Her mother, given the choice of one child, selects her younger brother and moves to Singapore. Cheung is brought up by her Hong Kong grandmother, with whom she sleeps every night until she is 18 and her grandmother is 88. She attends an international school.

I didn’t want to go for that juicy approach a lot of the stories about Hong Kong have in international media or book

Karen Cheung

One of the book’s many insights is that locals describe such pupils as “levitating off the ground” because their grasp of Hong Kong reality is so poor. When her father can’t afford the fees any more, she transfers to a government school. Her former school friends tell her she’s become “local” – a loaded comment about class, not geography.

The book is based on essays Cheung, a cultural journalist, has written in recent years, and includes interviews with other writers and musicians. The timeline between past and present is, occasionally, confusing but Cheung makes a literary virtue of it. “We are always so attuned to loss in this city,” she writes about its inhabitants. “We relegate them to memories before their time.”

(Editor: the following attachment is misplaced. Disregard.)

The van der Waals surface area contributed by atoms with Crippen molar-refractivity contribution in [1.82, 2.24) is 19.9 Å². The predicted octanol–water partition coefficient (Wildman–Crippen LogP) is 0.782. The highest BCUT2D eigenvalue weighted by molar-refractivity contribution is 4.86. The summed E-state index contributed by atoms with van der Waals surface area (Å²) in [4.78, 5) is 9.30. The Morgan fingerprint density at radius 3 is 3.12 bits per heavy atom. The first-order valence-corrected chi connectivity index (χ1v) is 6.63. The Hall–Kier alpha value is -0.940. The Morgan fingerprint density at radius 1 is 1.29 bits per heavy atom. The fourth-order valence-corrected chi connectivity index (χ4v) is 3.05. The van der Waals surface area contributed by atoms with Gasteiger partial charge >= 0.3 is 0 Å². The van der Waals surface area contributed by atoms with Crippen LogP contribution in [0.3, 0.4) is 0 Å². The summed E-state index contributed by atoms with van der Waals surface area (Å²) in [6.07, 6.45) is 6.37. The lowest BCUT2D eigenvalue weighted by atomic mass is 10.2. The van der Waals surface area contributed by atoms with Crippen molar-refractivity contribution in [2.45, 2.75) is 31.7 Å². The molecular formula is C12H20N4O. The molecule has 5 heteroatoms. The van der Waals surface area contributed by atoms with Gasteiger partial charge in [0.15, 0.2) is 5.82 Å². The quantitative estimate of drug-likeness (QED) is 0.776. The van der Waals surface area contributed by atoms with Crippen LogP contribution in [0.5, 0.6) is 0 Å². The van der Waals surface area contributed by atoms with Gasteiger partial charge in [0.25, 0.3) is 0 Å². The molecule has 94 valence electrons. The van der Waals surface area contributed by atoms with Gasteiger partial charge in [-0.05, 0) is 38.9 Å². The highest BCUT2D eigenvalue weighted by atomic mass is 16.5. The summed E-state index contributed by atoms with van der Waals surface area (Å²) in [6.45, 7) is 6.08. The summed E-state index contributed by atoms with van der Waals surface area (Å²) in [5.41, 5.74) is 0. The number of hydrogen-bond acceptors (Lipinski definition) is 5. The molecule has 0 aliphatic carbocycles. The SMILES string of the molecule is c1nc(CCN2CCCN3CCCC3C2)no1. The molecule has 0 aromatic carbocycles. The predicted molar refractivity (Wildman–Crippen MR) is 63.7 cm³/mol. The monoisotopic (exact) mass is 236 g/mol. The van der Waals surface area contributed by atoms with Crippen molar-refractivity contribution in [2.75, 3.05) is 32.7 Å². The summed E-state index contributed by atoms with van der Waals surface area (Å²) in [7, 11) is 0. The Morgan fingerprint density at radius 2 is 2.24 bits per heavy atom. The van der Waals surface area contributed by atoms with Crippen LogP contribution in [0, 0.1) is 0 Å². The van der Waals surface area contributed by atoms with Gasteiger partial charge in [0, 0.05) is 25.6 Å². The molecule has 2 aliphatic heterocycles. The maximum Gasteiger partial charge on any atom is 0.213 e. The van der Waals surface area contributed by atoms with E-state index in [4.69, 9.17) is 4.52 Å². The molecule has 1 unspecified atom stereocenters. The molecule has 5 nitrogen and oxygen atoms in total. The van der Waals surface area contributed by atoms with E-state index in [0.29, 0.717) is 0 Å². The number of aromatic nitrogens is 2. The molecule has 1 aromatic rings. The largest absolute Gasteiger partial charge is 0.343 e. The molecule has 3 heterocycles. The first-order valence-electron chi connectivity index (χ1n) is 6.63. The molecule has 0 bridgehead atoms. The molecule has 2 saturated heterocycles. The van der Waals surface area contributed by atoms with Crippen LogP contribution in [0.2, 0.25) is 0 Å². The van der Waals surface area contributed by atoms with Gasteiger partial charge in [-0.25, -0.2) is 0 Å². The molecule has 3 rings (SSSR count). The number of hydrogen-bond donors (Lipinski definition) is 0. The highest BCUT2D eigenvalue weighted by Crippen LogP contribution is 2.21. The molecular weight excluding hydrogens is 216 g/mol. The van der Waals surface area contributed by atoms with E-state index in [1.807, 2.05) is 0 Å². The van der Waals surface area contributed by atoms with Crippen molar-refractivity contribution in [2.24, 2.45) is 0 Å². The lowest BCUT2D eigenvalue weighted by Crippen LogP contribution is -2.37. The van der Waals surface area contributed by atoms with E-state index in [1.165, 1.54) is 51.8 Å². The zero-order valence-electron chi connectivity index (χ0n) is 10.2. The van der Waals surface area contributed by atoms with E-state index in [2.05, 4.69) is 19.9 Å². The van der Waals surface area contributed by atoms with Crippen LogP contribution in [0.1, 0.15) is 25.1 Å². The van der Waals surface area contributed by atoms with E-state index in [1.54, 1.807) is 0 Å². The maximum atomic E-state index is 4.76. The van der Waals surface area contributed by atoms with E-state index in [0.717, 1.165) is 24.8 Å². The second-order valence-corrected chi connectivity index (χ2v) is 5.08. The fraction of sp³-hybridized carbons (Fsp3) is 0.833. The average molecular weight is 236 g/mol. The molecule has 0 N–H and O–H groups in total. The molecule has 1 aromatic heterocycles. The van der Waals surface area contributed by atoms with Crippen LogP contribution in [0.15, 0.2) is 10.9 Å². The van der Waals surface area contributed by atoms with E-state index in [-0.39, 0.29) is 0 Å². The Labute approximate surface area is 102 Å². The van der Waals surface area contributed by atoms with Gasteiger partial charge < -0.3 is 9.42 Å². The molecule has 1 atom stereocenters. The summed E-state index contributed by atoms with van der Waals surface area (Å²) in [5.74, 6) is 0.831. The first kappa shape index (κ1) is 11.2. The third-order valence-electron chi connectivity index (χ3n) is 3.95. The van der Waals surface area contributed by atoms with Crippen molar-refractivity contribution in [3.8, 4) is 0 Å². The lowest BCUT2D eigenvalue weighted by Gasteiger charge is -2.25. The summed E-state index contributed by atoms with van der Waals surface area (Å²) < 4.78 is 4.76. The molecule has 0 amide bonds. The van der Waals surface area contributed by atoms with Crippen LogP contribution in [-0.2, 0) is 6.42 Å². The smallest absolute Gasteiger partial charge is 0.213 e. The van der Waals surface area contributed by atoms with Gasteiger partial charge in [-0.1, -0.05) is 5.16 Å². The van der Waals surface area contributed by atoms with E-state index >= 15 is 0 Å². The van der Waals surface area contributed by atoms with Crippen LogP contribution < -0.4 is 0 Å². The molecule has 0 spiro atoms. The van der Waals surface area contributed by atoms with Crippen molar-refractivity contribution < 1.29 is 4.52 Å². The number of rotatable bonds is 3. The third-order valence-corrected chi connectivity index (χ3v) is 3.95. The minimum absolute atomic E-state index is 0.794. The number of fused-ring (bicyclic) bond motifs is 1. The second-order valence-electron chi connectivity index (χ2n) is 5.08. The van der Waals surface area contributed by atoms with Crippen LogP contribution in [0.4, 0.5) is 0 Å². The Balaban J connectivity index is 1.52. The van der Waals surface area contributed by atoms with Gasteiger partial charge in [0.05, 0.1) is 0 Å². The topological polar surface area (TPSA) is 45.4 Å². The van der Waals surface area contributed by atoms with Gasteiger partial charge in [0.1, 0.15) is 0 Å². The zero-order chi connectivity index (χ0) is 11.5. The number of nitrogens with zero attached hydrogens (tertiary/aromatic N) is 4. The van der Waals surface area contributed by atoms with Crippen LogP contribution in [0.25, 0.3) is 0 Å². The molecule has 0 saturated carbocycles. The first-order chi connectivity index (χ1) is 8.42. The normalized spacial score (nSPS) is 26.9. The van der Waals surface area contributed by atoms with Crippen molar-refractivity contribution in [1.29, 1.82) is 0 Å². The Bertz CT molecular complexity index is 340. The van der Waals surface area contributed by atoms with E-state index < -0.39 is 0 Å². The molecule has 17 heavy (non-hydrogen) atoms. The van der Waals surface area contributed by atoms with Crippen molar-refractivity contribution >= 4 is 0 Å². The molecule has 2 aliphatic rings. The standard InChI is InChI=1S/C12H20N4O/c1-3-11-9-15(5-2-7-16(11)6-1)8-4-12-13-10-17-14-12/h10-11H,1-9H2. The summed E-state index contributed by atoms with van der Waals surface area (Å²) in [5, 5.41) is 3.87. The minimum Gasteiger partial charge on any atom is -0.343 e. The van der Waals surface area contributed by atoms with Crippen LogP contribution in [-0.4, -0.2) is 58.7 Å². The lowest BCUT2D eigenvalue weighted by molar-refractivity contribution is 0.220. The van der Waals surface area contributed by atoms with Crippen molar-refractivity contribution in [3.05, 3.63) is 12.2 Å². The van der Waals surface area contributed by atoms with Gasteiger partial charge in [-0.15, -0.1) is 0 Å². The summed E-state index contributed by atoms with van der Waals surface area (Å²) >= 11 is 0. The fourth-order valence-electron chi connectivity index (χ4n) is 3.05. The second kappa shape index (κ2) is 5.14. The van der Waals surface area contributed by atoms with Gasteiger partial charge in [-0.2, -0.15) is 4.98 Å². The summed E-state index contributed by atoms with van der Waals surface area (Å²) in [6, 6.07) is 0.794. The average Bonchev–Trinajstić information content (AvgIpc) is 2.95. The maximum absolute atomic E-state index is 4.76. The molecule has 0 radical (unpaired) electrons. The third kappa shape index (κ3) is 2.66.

She doesn’t present herself as likeable; there’s a scene when her beloved grandmother (who’s illiterate and speaks two words of English: “rainbow” and “castle”) and her paternal aunt arrive, by bus, at the international school’s awards ceremony. Cheung ignores them completely.

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The cover of Cheung’s book.

“I know that I am a selfish writer” – she states at one point – “and selfish writers write sentences into people’s mouths, smooth out creases in our history.” Yet the reader is nudged into recognising that she’s also reining herself in.

“My mother and my aunt are still alive and I don’t have a good relationship with either of them,” she says. “They’re probably never going to read this but […] I pared it back to a version that I felt would give them more of a nuanced portrait.”

Is that the action of a truly selfish writer? “It’s an unconscious sort of pushback, a little bit, at the type of American memoir that’s all dirty laundry,” she says, before adding: “I didn’t want to go for that juicy approach a lot of the stories about Hong Kong have in international media or books. This is still a community of people and I’m not trying to milk it and then go.” (One of her footnotes on “outsized representation of expats in English-language books” lists John Lanchester’s Fragrant Harbour [2002], Naoise Dolan’s Exciting Times [2020] and Janice Y.K. Lee’s The Expatriates [2016].)